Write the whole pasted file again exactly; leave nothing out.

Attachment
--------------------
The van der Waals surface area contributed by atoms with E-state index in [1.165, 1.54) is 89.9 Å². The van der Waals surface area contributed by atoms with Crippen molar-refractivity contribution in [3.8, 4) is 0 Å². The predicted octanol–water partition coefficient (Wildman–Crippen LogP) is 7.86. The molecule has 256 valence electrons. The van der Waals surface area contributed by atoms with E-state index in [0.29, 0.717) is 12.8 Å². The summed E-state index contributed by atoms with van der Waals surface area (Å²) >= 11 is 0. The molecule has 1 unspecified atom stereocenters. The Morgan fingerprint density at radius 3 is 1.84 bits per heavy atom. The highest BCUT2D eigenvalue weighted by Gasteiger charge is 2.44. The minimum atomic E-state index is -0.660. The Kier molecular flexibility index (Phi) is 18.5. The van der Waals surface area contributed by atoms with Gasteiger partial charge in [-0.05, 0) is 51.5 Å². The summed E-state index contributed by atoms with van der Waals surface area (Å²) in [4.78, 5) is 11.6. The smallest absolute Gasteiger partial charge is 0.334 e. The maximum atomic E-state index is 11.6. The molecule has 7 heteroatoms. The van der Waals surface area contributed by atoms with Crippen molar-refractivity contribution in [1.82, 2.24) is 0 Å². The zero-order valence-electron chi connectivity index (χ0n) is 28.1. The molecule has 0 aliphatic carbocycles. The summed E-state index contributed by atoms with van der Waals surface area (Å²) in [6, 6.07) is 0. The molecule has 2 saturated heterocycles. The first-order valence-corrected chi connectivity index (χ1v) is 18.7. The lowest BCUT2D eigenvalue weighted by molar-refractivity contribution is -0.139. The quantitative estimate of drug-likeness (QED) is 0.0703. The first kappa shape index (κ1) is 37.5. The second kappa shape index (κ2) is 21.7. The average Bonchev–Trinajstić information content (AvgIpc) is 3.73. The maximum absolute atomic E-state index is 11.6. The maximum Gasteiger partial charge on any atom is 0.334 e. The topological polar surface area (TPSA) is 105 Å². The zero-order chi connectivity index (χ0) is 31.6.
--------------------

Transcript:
The van der Waals surface area contributed by atoms with E-state index in [1.165, 1.54) is 89.9 Å². The van der Waals surface area contributed by atoms with Crippen molar-refractivity contribution in [3.8, 4) is 0 Å². The predicted octanol–water partition coefficient (Wildman–Crippen LogP) is 7.86. The molecule has 256 valence electrons. The van der Waals surface area contributed by atoms with E-state index in [0.29, 0.717) is 12.8 Å². The summed E-state index contributed by atoms with van der Waals surface area (Å²) >= 11 is 0. The molecule has 1 unspecified atom stereocenters. The Morgan fingerprint density at radius 3 is 1.84 bits per heavy atom. The highest BCUT2D eigenvalue weighted by Gasteiger charge is 2.44. The minimum atomic E-state index is -0.660. The Kier molecular flexibility index (Phi) is 18.5. The van der Waals surface area contributed by atoms with Gasteiger partial charge in [-0.05, 0) is 51.5 Å². The summed E-state index contributed by atoms with van der Waals surface area (Å²) in [4.78, 5) is 11.6. The smallest absolute Gasteiger partial charge is 0.334 e. The maximum atomic E-state index is 11.6. The molecule has 7 heteroatoms. The van der Waals surface area contributed by atoms with Crippen molar-refractivity contribution in [1.82, 2.24) is 0 Å². The zero-order valence-electron chi connectivity index (χ0n) is 28.1. The molecule has 0 aliphatic carbocycles. The summed E-state index contributed by atoms with van der Waals surface area (Å²) in [6, 6.07) is 0. The molecule has 2 saturated heterocycles. The first-order valence-corrected chi connectivity index (χ1v) is 18.7. The lowest BCUT2D eigenvalue weighted by molar-refractivity contribution is -0.139. The quantitative estimate of drug-likeness (QED) is 0.0703. The first kappa shape index (κ1) is 37.5. The second kappa shape index (κ2) is 21.7. The average Bonchev–Trinajstić information content (AvgIpc) is 3.73. The maximum absolute atomic E-state index is 11.6. The maximum Gasteiger partial charge on any atom is 0.334 e. The topological polar surface area (TPSA) is 105 Å². The zero-order chi connectivity index (χ0) is 31.6.